The homeopathy debate
Public figures from politicians to comedians frequently make strong statements against homeopathy, but it is rare to find people who actually have first-hand knowledge of the facts behind the headlines. Here we look at the biggest stories in detail:
The Australian report (2014-2015) triggered media stories claiming that homeopathy had been proven to be no better than placebo for 61 conditions investigated. The National Health and Medical Research Council (NHMRC) actually concluded that there was a lack of ‘reliable’ evidence to show that homeopathy was effective, putting homeopathy in the ‘unknown effectiveness’ category along with 46% of conventional treatments.
The Swiss report, 2011 compiled on behalf of the Swiss Federal Office for Public Health presented the findings of a seven-year review of the evidence on homeopathy. It concluded that homeopathy, as practiced in Switzerland, is clinically effective, cost-effective and safe. Homeopathy has since become available to the Swiss public as part of their national healthcare scheme.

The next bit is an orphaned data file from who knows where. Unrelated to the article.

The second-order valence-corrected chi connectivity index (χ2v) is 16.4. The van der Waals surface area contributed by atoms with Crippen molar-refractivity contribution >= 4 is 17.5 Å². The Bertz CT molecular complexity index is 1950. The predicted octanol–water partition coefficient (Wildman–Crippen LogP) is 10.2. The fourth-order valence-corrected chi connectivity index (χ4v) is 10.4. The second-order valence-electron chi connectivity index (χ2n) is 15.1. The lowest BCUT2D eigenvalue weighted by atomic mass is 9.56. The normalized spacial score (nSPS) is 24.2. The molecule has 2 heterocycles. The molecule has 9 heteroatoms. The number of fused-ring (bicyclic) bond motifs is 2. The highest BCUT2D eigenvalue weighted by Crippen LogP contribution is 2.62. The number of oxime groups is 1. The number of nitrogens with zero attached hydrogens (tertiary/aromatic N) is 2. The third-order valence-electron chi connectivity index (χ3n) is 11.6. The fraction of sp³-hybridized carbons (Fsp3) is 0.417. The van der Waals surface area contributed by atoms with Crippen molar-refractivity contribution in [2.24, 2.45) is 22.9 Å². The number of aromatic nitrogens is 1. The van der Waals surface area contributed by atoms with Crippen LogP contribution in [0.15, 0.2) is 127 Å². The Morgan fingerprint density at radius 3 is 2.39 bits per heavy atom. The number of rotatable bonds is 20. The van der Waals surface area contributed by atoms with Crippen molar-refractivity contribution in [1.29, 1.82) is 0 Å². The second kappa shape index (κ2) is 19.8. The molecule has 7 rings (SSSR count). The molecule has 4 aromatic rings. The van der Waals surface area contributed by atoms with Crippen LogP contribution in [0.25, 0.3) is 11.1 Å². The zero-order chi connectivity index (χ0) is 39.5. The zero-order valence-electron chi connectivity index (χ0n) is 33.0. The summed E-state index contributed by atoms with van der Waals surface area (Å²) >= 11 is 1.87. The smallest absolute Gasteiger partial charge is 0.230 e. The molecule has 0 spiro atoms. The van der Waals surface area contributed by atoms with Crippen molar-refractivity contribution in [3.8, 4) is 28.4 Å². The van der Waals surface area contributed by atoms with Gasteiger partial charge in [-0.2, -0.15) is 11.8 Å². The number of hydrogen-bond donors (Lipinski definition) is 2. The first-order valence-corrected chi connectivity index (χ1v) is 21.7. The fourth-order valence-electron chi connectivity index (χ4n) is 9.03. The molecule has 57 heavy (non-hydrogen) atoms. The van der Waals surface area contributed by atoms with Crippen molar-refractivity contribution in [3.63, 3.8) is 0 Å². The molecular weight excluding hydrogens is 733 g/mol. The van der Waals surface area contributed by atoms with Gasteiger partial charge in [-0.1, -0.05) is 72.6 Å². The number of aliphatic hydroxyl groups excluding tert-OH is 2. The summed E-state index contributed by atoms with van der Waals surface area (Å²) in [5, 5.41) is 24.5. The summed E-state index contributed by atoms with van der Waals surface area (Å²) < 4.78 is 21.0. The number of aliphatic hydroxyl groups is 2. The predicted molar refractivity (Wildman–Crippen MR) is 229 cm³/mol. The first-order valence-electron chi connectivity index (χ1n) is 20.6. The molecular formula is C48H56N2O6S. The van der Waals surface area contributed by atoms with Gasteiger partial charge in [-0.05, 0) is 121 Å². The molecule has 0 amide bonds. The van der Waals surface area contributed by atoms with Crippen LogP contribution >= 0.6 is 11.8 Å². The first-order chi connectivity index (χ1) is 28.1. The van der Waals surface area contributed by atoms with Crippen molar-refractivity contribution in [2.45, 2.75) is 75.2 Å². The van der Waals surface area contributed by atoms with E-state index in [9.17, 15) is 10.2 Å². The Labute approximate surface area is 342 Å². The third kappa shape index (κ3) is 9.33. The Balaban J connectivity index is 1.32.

The UK ‘Science & Technology’ report, 2010 written by members of parliament (MPs) is often referred to as being the opinion of UK Government and held up as conclusive scientific evidence that homeopathy is placebo. In fact, only 4 MPs voted on this non-academic report – 3 voted in favour, whilst 1 abstained due to concern about the ‘balance of witnesses’. An ‘Early Day Motion’ was created to make the list of concerns about how this ‘Evidence Check’ was conducted a matter of public record. It was signed by 70 MPs. The Department of Health dismissed the report’s findings.
The Lancet Paper, 20o5 was hailed as ‘the end of homeopathy’. To this day people refer to it as a study of over 100 trials, which proves that homeopathic treatment doesn’t work and is no better than placebo. In fact, the results of this paper were based on only 8 trials of homeopathy, none of which tested usual homeopathic treatment.